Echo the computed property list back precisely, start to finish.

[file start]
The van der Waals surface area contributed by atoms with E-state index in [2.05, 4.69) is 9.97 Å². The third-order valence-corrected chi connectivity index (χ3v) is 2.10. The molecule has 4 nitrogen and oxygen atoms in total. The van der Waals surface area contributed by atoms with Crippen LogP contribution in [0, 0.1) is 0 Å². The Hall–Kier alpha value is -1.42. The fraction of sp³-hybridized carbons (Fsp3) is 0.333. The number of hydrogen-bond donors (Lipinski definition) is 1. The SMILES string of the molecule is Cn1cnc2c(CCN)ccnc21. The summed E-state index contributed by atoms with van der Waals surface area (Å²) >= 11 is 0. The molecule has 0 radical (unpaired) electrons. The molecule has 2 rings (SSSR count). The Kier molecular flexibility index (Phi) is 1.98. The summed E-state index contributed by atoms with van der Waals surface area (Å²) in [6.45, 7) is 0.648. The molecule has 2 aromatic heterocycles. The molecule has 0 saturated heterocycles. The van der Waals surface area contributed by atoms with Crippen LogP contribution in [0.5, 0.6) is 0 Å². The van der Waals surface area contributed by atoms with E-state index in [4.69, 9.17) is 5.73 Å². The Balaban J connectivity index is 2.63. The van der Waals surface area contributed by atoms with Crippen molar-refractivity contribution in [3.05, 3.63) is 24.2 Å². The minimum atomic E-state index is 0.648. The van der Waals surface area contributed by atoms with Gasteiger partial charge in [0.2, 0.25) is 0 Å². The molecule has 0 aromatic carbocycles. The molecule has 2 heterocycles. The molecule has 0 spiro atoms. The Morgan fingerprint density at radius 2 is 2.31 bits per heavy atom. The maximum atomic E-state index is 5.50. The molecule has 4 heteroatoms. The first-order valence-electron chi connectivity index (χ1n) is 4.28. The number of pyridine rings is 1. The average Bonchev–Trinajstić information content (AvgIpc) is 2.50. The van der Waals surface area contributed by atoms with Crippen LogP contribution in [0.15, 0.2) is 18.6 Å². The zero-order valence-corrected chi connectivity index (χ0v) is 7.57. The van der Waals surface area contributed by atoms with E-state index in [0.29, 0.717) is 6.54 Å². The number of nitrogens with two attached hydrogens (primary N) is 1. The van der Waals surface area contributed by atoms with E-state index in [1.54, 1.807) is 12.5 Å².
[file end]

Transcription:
The van der Waals surface area contributed by atoms with E-state index in [2.05, 4.69) is 9.97 Å². The third-order valence-corrected chi connectivity index (χ3v) is 2.10. The molecule has 4 nitrogen and oxygen atoms in total. The van der Waals surface area contributed by atoms with Crippen LogP contribution in [0, 0.1) is 0 Å². The Hall–Kier alpha value is -1.42. The fraction of sp³-hybridized carbons (Fsp3) is 0.333. The number of hydrogen-bond donors (Lipinski definition) is 1. The SMILES string of the molecule is Cn1cnc2c(CCN)ccnc21. The summed E-state index contributed by atoms with van der Waals surface area (Å²) >= 11 is 0. The molecule has 0 radical (unpaired) electrons. The molecule has 2 rings (SSSR count). The Kier molecular flexibility index (Phi) is 1.98. The summed E-state index contributed by atoms with van der Waals surface area (Å²) in [6.45, 7) is 0.648. The molecule has 2 aromatic heterocycles. The molecule has 0 saturated heterocycles. The van der Waals surface area contributed by atoms with Crippen LogP contribution in [0.5, 0.6) is 0 Å². The van der Waals surface area contributed by atoms with E-state index in [4.69, 9.17) is 5.73 Å². The Balaban J connectivity index is 2.63. The van der Waals surface area contributed by atoms with Crippen molar-refractivity contribution in [3.05, 3.63) is 24.2 Å². The minimum atomic E-state index is 0.648. The van der Waals surface area contributed by atoms with Gasteiger partial charge in [0.2, 0.25) is 0 Å². The molecule has 0 aromatic carbocycles. The molecule has 2 heterocycles. The molecule has 0 spiro atoms. The Morgan fingerprint density at radius 2 is 2.31 bits per heavy atom. The maximum atomic E-state index is 5.50. The molecule has 4 heteroatoms. The first-order valence-electron chi connectivity index (χ1n) is 4.28. The number of pyridine rings is 1. The average Bonchev–Trinajstić information content (AvgIpc) is 2.50. The van der Waals surface area contributed by atoms with Crippen LogP contribution in [0.15, 0.2) is 18.6 Å². The zero-order valence-corrected chi connectivity index (χ0v) is 7.57. The van der Waals surface area contributed by atoms with E-state index in [0.29, 0.717) is 6.54 Å². The number of nitrogens with two attached hydrogens (primary N) is 1. The van der Waals surface area contributed by atoms with E-state index in [1.54, 1.807) is 12.5 Å².